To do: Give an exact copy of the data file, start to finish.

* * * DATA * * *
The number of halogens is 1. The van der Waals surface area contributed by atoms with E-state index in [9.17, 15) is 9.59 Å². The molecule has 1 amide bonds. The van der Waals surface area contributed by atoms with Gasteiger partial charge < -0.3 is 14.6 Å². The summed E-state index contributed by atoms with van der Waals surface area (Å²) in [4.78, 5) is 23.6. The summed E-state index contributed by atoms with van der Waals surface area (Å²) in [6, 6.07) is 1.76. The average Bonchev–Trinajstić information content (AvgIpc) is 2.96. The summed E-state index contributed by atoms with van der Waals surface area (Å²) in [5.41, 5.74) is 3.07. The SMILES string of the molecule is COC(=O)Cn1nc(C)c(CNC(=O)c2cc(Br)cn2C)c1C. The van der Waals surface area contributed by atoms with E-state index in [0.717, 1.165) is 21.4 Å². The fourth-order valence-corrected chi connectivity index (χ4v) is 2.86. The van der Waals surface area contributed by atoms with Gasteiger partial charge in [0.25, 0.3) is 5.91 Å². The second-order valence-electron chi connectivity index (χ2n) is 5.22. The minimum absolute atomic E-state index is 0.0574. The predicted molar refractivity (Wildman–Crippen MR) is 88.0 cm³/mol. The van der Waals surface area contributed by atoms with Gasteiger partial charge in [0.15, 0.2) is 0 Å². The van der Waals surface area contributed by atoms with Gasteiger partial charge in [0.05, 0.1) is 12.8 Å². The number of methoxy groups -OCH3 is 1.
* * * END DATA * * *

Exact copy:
The number of halogens is 1. The van der Waals surface area contributed by atoms with E-state index in [9.17, 15) is 9.59 Å². The molecule has 1 amide bonds. The van der Waals surface area contributed by atoms with Gasteiger partial charge < -0.3 is 14.6 Å². The summed E-state index contributed by atoms with van der Waals surface area (Å²) in [4.78, 5) is 23.6. The summed E-state index contributed by atoms with van der Waals surface area (Å²) in [6, 6.07) is 1.76. The average Bonchev–Trinajstić information content (AvgIpc) is 2.96. The summed E-state index contributed by atoms with van der Waals surface area (Å²) in [5.41, 5.74) is 3.07. The SMILES string of the molecule is COC(=O)Cn1nc(C)c(CNC(=O)c2cc(Br)cn2C)c1C. The van der Waals surface area contributed by atoms with E-state index in [0.717, 1.165) is 21.4 Å². The fourth-order valence-corrected chi connectivity index (χ4v) is 2.86. The van der Waals surface area contributed by atoms with Gasteiger partial charge in [0.25, 0.3) is 5.91 Å². The second-order valence-electron chi connectivity index (χ2n) is 5.22. The minimum absolute atomic E-state index is 0.0574. The predicted molar refractivity (Wildman–Crippen MR) is 88.0 cm³/mol. The van der Waals surface area contributed by atoms with Gasteiger partial charge in [0.15, 0.2) is 0 Å². The van der Waals surface area contributed by atoms with Gasteiger partial charge in [0.05, 0.1) is 12.8 Å². The number of methoxy groups -OCH3 is 1.